Discover more from Poor Man's Feast
by the sea
On the sustenance of water
First: to every one of my readers, I apologize for disappearing into the waves, as it were. Last Saturday, we had a visit from one of my favorite authors (and now that I know her, favorite people), Katherine May and her family, and on Sunday made the drive up to midcoast Maine to do a day-long workshop together on Monday, and on Tuesday evening, a conversation, both of which were held at beautiful Barnswallow Books overlooking Rockport harbor in Maine.
Most of the workshops (actually all of the workshops) I lead are for writers both new and seasoned; usually, I lead master classes, and classes on getting to the core of one’s memoir (every memoir has a core), revision workshops, and workshops on permission and getting beyond creative paralysis. My workshop with Katherine was going to be a different sort: it was going to be on finding comfort in impossible times. And while what I do not know about the universe could fill volumes, I do know this much to be true: we are living in impossible times.
Our workshop group was comprised of every possible sort of person: there was a beautiful (stunning, actually) woman in her eighties who is the person I would like to be when I grow up, another woman who had just completed a very long cycling trip on her own, others who were chiseling out time for themselves against wild schedules. All of us — myself included — had, at core, one question: how do we do this? How do we live through such times when the world is tugging at us, and also do the things that we need to to care for ourselves? At the start of the workshop, Katherine broke us out of the circle we naturally arranged ourselves in, and told us to find spaces in the barn where we were working together that better suited us. Some of us climbed into the loft, others moved their chairs to the door and sat half in/half out, some sat almost entirely out of view. I moved myself into a tight corner, surrounded on both sides by children’s books. It was something I hadn’t noticed I tend to do: I squeeze myself into tight, small spaces, and I always have. I am reminded of a book I worked on as an editorial director, two decades ago: The Not So Big House, by Sarah Susanka, which posited that humans tend to find comfort and security in smaller spaces, which I find to be entirely true.
But I also am, and always have been, drawn to the broad expanse of water. My friends who are astrology types roll their eyes and say Well yeah, of course, it’s because you’re a double water sign. (Cancer + Pisces Rising) If there is a body of water anywhere — a lake, a pond, a pool, a sea, an ocean — I want to be near it, on it, or in it. Just looking at it brings my erratic, arrhythmic heart rate down and drops my blood pressure, and I’ve never understood why until Katherine told us: it has been shown that seeing the horizon actually lowers one’s blood pressure. But it’s more than that for me.
In my writing workshops, I often talk about the importance of anchors — those things that allow a writer to take their readers on a journey that may (or may not) involve time shifts and voice changes and narrative hoop-jumping. An anchor is the thing that secures the reader, that tethers them to a foundation and provides a sense of ineffable security, even if that security is ephemeral and fleeting. The Pacific Coast Trail (PCT) in Cheryl Strayed’s Wild is an anchor around which Cheryl’s story of grief and transformation is wrapped; it functions as a character unto itself. When I wrote Poor Man’s Feast (the memoir), it was the table that anchored the reader to a story of abandonment. In Katherine’s Wintering, it is the knowledge of okay-ness that anchors the reader to the author’s story of fallow times, and the understanding that often, sadness is where one needs to be, despite living in a world that demands we be FINE. In my life away from work, it is water that is my personal narrative anchor; it secures and feeds me even though, disrespected, it can also be massively dangerous.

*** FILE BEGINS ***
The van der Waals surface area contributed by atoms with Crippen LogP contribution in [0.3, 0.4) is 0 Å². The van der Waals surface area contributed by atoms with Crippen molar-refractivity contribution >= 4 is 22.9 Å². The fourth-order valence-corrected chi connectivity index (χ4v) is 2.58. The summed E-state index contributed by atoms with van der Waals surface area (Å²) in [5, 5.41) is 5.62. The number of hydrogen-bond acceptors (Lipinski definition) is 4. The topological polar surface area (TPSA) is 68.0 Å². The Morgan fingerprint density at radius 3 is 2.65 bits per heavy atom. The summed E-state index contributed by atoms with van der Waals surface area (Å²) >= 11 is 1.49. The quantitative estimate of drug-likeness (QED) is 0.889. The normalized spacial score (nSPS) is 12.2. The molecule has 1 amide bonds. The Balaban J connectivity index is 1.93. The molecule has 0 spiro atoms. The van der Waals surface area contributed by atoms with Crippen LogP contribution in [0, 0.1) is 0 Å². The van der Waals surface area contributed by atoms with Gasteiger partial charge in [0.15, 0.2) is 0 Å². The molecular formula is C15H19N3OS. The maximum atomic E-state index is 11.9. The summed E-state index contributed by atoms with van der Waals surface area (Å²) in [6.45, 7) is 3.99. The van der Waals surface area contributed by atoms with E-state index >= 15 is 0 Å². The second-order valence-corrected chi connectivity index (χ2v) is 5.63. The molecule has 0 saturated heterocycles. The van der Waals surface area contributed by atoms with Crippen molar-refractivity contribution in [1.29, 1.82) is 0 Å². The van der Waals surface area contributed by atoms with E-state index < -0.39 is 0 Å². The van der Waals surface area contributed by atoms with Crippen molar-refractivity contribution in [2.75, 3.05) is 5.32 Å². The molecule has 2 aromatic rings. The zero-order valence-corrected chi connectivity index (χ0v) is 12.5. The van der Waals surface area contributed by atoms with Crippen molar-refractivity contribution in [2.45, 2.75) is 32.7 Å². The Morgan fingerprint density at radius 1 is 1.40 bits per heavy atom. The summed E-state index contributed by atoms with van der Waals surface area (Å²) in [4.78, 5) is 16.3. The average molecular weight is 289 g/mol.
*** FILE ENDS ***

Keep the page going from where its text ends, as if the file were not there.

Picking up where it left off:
After our reading and conversation on Tuesday night, we planned to go for a dip in Rockport harbor. Katherine, who is a cold-water swimmer, had brought her bathing suit, as had several of our workshoppers and reading attendees. I had my suit with me as well, and had intended to go into the water. At the very last minute, I decided not to because: fear. I am dealing with some heart issues right now —- wonky rhythms and odd gurglings and bubblings and a doctor’s suggestion that I don’t do anything strenuous until I get the results of a test next week —- and so, I didn’t. I stood on shore and watched with roaring envy as my friends walked out into the bracing ocean, settled themselves down, and reveled in the healing saltwater.
I looked down at the tattoo I have on my left arm: Noli Timere. Be not afraid.
When I return to Rockport next month, I won’t be.
A non-recipe recipe.
My garden is exploding right now: we came home to at least half a bushel of cucumbers waiting to be harvested. This is my summertime go-to comfort dish, mostly because it involves all the flavors I love (miso, shiso, crispy shallots, toasted unhulled sesame seeds, rice vinegar, cucumber) and almost no work.
Smash and then roughly chop however many cucumbers you have at your disposal (I usually start with three or four medium ones, approximately 2 pounds), having removed the seeds if they’re large. Toss with 2 tablespoons of brown rice miso, 2 tablespoons light rice vinegar, and a sprinkling of toasted sesame seeds. Refrigerate for at least an hour, Top with a handful of crispy shallots and torn shiso leaves and serve. Truly delicious: serving on a scoop of warm white rice.